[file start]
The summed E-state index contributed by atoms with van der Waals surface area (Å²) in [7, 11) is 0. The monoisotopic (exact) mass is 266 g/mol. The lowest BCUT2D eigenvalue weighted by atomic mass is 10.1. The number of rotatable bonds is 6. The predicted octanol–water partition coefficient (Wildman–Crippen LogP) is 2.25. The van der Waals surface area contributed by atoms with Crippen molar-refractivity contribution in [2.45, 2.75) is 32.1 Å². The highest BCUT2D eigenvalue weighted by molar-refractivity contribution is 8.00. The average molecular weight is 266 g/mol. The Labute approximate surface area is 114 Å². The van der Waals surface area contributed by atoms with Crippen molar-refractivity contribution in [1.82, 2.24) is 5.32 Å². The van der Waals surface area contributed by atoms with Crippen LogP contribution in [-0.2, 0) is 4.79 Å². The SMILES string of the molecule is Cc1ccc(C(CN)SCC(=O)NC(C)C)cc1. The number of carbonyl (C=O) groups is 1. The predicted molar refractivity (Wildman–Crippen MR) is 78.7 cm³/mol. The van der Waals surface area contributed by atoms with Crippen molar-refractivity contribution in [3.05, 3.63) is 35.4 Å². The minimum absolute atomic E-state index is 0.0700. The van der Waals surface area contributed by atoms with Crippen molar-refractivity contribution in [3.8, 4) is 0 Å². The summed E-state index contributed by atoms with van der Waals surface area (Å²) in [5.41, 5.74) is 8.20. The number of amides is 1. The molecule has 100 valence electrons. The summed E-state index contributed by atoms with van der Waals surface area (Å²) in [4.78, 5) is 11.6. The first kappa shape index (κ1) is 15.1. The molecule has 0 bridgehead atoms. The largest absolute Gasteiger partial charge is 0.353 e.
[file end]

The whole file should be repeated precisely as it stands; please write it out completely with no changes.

The summed E-state index contributed by atoms with van der Waals surface area (Å²) in [7, 11) is 0. The monoisotopic (exact) mass is 266 g/mol. The lowest BCUT2D eigenvalue weighted by atomic mass is 10.1. The number of rotatable bonds is 6. The predicted octanol–water partition coefficient (Wildman–Crippen LogP) is 2.25. The van der Waals surface area contributed by atoms with Crippen molar-refractivity contribution in [2.45, 2.75) is 32.1 Å². The highest BCUT2D eigenvalue weighted by molar-refractivity contribution is 8.00. The average molecular weight is 266 g/mol. The Labute approximate surface area is 114 Å². The van der Waals surface area contributed by atoms with Crippen molar-refractivity contribution in [1.82, 2.24) is 5.32 Å². The van der Waals surface area contributed by atoms with Crippen LogP contribution in [-0.2, 0) is 4.79 Å². The SMILES string of the molecule is Cc1ccc(C(CN)SCC(=O)NC(C)C)cc1. The number of carbonyl (C=O) groups is 1. The predicted molar refractivity (Wildman–Crippen MR) is 78.7 cm³/mol. The van der Waals surface area contributed by atoms with Crippen molar-refractivity contribution in [3.05, 3.63) is 35.4 Å². The minimum absolute atomic E-state index is 0.0700. The van der Waals surface area contributed by atoms with Crippen molar-refractivity contribution in [3.8, 4) is 0 Å². The summed E-state index contributed by atoms with van der Waals surface area (Å²) in [5.41, 5.74) is 8.20. The number of amides is 1. The molecule has 100 valence electrons. The summed E-state index contributed by atoms with van der Waals surface area (Å²) in [4.78, 5) is 11.6. The first kappa shape index (κ1) is 15.1. The molecule has 0 bridgehead atoms. The largest absolute Gasteiger partial charge is 0.353 e.